This week’s Torah Parsha (TAZIRA) is extraordinary, not for its content; but, for its absence of content. TAZIRA has been labeled “the Torah Parsha least likely to be studied” (1). It has also been accused of having “challenged and confused generations of Torah scholars, as well as legions of rabbinical students” (2)
To understand the rationale for these somewhat astonishing descriptions of a specific Torah Parsha, it is necessary to comprehend the nuances of the Jewish calendar; and, the impact on reading the Torah. A typical ‘lunar-based’ Jewish calendar equates to 354 days (eleven days less than the ‘Gregorian’ or ‘Modern Day’ calendar) However, to ensure that the entire Torah is read within a singular year, there are several weeks, where we are required to read a ‘double Parshiot’ (3). In virtually all situations, where a double Parshiot is read within one week, each individual Parsha is singular in its narrative and insights. The aberration to this independence of each individual Parsha is this week’s Parsha (TAZIRA), separated from its usual partner: Parsha (METZORA).
Notably the Jewish calendar is designed to enable an additional month to be added, seven (7) times in nineteen (19) years (i.e. ‘Jewish leap year’); with the consequence that Parsha (TAZIRA) is read separately from Parsha (METZORA). This year (5779/2018-2019) happens to be one of those infrequent leap years (4).
The major theme of Parsha (TAZIRA) is the bizarre phenomenon of ‘TZARAAT’, a physical manifestation of a spiritual demise, resulting from a serious, unknown sin or transgression. The symptoms of ‘TZARAAT’ can include: skin, hair, or limb discolorations; blemishes or blisters of the skin; whitening of the hair; or, even mold or obvious stains on clothing.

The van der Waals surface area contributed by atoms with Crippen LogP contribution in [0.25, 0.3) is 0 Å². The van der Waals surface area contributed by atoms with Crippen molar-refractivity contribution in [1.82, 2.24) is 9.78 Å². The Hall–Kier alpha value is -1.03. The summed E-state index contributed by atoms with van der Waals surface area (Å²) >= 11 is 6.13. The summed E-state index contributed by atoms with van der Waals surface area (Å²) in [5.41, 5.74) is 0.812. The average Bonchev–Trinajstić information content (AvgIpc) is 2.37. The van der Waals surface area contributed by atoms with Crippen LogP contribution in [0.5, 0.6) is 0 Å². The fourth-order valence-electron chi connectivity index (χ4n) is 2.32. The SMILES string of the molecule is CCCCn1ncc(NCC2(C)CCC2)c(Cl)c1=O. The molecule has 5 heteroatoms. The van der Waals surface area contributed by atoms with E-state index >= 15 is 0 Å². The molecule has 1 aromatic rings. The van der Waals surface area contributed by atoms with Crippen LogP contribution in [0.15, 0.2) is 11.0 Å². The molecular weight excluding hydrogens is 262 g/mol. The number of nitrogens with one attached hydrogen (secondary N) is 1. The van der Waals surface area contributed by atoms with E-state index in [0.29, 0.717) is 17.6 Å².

If afflicted with ‘TZARAAT’, the afflicted individual is required to visit with a designated Kohen. Although, the Kohen is not a medical doctor, he is charged with evaluating the extent of the spiritual decline, based on the symptoms (5).
The ‘TZARAAT’ is required to meet with the Kohen every week, in order to determine if the symptoms continue to exist, or if the situation has deteriorated. In either case, the man or women is to be banished from their respective community. This punishment of separation from one’s family and friends is considered onerous, and one of the most formidable means of shaming an individual for committing a burdensome act (6).
There is a bewildering essence of Parsha (TAZIRA), when separated from its companion Parsha (METZORA). The reader is acutely aware that a transgression has occurred; the specific culprit of the offense has been identified by the Kohanim; as well as the severity of the malfeasance, and the subsequent punishment.
However, within this singular Parsha, no indication is provided, pertaining to the specific victim (or victims); nor, to the exact nature of the violation. Parsha (TAZIRA) leaves the reader with a perplexing enigma, which can only be clarified by reading Parsha (METZOR).
2. Rabbi Michael Rosenak, PH.D, “Midrash and Medicine” (Hebrew University Press, 2005)
3. Bar Ilan University Torah Center (Tel Aviv, Israel)
5. Jewish Virtual Library